TP documentation is the first and best opportunity for companies to avoid a transfer pricing adjustment in the first place. Many tax authorities request TP documentation as part of their initial document request under audit. Other countries require transfer pricing documentation as part of filing the tax return.

TP documentation explains how the company operates on a global basis, the impact of industry conditions, financial information, and an explanation of how transfer prices are “arm’s-length.”

In the U.S., Treas. Reg. §1.6662-6(d) established the standards for contemporaneous transfer pricing documentation, and most countries have similar requirements.[2]

The U.S. transfer pricing regulations specify ten items required for TP documentation. However, the essential parts of this documentation report include the following:

  • A detailed explanation of each company’s functions, assets, and risks, including a thorough description of the corporate structure (Functional Analysis).
  • Analysis of how recent developments within the industry impact the business (Industry Analysis).
  • Description of inter-company transactions and in-depth analysis of pertinent financial information and pricing (Financial/Economic Analysis).
  • Selection of the “Best Method” for comparing transactions. Show how the profitability or pricing meets the “arm’s-length” principle (Financial/Economic Analysis).

Transfer pricing auditors expect a thorough explanation of the company’s operations in each tax jurisdiction. Comprehensive transfer pricing documentation greatly enhances management’s ability to defend against an audit or avoid an audit in the first place. Certainly, inter-company pricing policies and legal agreements are useful for supporting a company’s transfer pricing approach. However, tax authorities often assess profit margins earned in each country to target companies for further examination.

5. Yes, Transfer Pricing Compliance is an Annual Requirement

Some companies are unaware that TP compliance is best considered an annual tax compliance issue.


Transfer pricing documentation reports are prepared annually to support the pricing of inter-company transactions disclosed in a tax return. Transfer pricing reports must be updated annually. Failure to do so carries the risk of penalties if a transfer pricing adjustment is made.

Fortunately, one practical approach available to taxpayers is to prepare an update referencing the prior year’s transfer pricing study. Suppose a multinational company’s business has not changed significantly. A company can replicate a transfer pricing analysis, at a lower cost. This analysis should reference work from the transfer pricing study, to remain compliant.

The Takeaway

Transfer pricing is an essential consideration for multinational companies. Governments globally see transfer pricing audits as a critical revenue source, and penalties for non-compliance are significant.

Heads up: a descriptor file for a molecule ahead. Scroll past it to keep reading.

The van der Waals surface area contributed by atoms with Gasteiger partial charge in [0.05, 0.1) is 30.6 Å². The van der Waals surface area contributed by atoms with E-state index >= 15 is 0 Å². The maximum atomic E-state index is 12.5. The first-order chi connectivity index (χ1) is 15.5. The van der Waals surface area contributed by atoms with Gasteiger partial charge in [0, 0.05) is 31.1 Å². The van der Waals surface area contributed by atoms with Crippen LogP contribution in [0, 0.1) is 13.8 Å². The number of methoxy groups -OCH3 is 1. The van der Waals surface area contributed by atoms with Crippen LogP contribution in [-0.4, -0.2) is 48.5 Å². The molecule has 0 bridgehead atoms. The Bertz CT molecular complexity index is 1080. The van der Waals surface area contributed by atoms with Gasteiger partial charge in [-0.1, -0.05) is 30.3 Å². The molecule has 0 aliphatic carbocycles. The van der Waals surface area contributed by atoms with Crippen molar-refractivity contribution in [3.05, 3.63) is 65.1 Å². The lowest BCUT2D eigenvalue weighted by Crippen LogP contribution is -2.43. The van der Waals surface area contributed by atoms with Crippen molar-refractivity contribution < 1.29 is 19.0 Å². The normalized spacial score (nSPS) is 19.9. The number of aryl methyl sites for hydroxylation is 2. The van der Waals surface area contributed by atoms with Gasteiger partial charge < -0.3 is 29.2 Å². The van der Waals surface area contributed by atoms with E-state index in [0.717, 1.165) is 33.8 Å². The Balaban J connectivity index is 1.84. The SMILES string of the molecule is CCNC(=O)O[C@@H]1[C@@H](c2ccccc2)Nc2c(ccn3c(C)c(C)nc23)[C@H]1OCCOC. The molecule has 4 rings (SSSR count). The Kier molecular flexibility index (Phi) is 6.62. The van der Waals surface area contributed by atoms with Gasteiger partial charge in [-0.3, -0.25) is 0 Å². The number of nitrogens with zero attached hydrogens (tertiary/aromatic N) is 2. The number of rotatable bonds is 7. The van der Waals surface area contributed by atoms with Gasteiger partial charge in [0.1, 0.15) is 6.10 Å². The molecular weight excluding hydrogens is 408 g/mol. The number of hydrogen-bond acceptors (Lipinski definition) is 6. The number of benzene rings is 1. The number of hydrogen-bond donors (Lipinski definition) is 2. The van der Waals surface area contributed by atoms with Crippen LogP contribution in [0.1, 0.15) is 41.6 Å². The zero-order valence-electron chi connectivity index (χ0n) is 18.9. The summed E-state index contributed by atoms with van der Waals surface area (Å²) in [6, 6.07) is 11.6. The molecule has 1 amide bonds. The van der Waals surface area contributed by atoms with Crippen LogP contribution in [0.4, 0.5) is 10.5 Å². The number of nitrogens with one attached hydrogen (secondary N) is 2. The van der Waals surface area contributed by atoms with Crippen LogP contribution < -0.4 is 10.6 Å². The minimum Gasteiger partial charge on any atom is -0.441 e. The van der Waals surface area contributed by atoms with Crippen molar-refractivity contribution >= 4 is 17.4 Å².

Our experience demonstrates that adopting a proactive approach to transfer pricing can reduce risks of taxable adjustments, penalties, and double taxation. In fact, a transfer pricing documentation report may prevent an audit altogether. Furthermore, companies may miss out on significant tax and cash savings through relatively straightforward adjustments.

Why KBKG is the Trusted Partner for You

Transfer pricing is a highly contentious issue for multinational corporations. KBKG is exceptionally well-equipped to provide transfer pricing advice with tailored customer service.

We have a history of strong relationships with multinationals, CPAs, and other professional service providers. We focus on helping our clients optimize cash flow, reduce global effective tax rates, and manage audit risks. Our time-tested strategies assist companies in managing TP consistent global operations.

KBKG’s TP practice leader has over 25 years of experience. International Tax Review has named KBKG one of the world’s leading transfer pricing practices.

[1] Mexico requires transfer pricing documentation for companies generating MXN 13,000,000 or more ($US720,000) in revenue. The documentation threshold is lower for service companies. Indian transfer pricing documentation requirements apply when a company has INR10,000,000 ($USD 123,000) or more of related party transactions.

[2] The term “contemporaneous” means that the report must be prepared concurrently with the filing of the corporate tax return. Most countries require that a report be available in the event of an audit. However, some countries, including Denmark, require that a company submits a report with the tax return.

About the Author

Alex Martin – Principal, Transfer Pricing

Alex Martin is the Principal and Transfer Pricing Practice leader at KBKG, operating from Michigan. He has over 25 years of full-time transfer pricing experience working in Washington, D.C.; Melbourne, Australia; and Detroit, Michigan over the course of his career. KBKG has been named one of the world’s leading transfer pricing consultancies by International Tax Review for three years running.» Full Bio